Japan Changing Virtual Currency To “Cryptographic Assets”, Strengthening Law for the Future of Its Digital Economy

The Japanese government has decided to make amendments to 2 acts, the Financial Instruments and Exchange Act and the Fund Settlement Act, in order to accommodate virtual currencies. This move further adds to the regulatory progress that the country is making for cryptocurrencies.

The development, first reported by Nikkei Shimbun on March 15, will change the description of virtual currencies into cryptographic assets, primarily for legal purposes.

However, this will not affect the companies that have already registered themselves with the term “virtual currency.” The report also states that the amendment will not require any individuals to name them as such.

The main revisions brought to the table by the amendment include the aforementioned name change, the prohibition of advertising and solicitation that encourages speculation, maintaining an information disclosure system, and the prohibition of unfair trade such as the popularization of reputation and price manipulation.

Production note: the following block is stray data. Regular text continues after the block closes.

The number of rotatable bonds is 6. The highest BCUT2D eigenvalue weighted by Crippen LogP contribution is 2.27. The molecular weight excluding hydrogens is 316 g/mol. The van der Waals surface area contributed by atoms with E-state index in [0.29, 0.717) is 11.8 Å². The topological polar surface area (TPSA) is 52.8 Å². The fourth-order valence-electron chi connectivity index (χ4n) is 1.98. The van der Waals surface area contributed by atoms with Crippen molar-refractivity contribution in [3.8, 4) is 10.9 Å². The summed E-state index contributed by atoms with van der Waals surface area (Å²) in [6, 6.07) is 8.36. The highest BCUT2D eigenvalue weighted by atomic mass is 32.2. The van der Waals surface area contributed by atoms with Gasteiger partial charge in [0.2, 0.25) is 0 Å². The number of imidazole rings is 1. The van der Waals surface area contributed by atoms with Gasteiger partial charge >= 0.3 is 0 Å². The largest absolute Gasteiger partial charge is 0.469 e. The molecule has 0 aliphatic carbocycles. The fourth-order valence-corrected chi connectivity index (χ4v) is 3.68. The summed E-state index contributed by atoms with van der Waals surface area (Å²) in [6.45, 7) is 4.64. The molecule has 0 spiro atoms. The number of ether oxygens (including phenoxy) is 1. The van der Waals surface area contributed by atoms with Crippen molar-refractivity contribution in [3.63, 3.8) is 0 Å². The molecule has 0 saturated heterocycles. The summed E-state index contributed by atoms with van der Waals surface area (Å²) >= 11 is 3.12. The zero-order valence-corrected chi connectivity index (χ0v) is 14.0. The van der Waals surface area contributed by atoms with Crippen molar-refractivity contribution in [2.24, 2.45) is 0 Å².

The full list of changes can be viewed here.

These particular acts have been formed for the protection of consumers. The Japanese government, like the authorities of many other nations, has recognized the need for stronger regulation in order to protect inexperienced investors against fraudulent ICOs.

The Financial Instruments and Exchange Act protects consumers from insider trading and market manipulation, which the digital assets market is not completely innocent of. Such bills, which bring revisions to existing acts that have hitherto focused on traditional financial assets, are aimed at bracketing crypto assets under these laws as well.

Japan is known to be very keen on cryptocurrencies, and is currently considering handing licenses to as many as 7 exchanges in the coming months.

There has also been speculation about the approval of a Bitcoin ETF, though the rumor was shot down soon after. Still, Japan is very crypto-friendly, going so far as to permit self-regulation.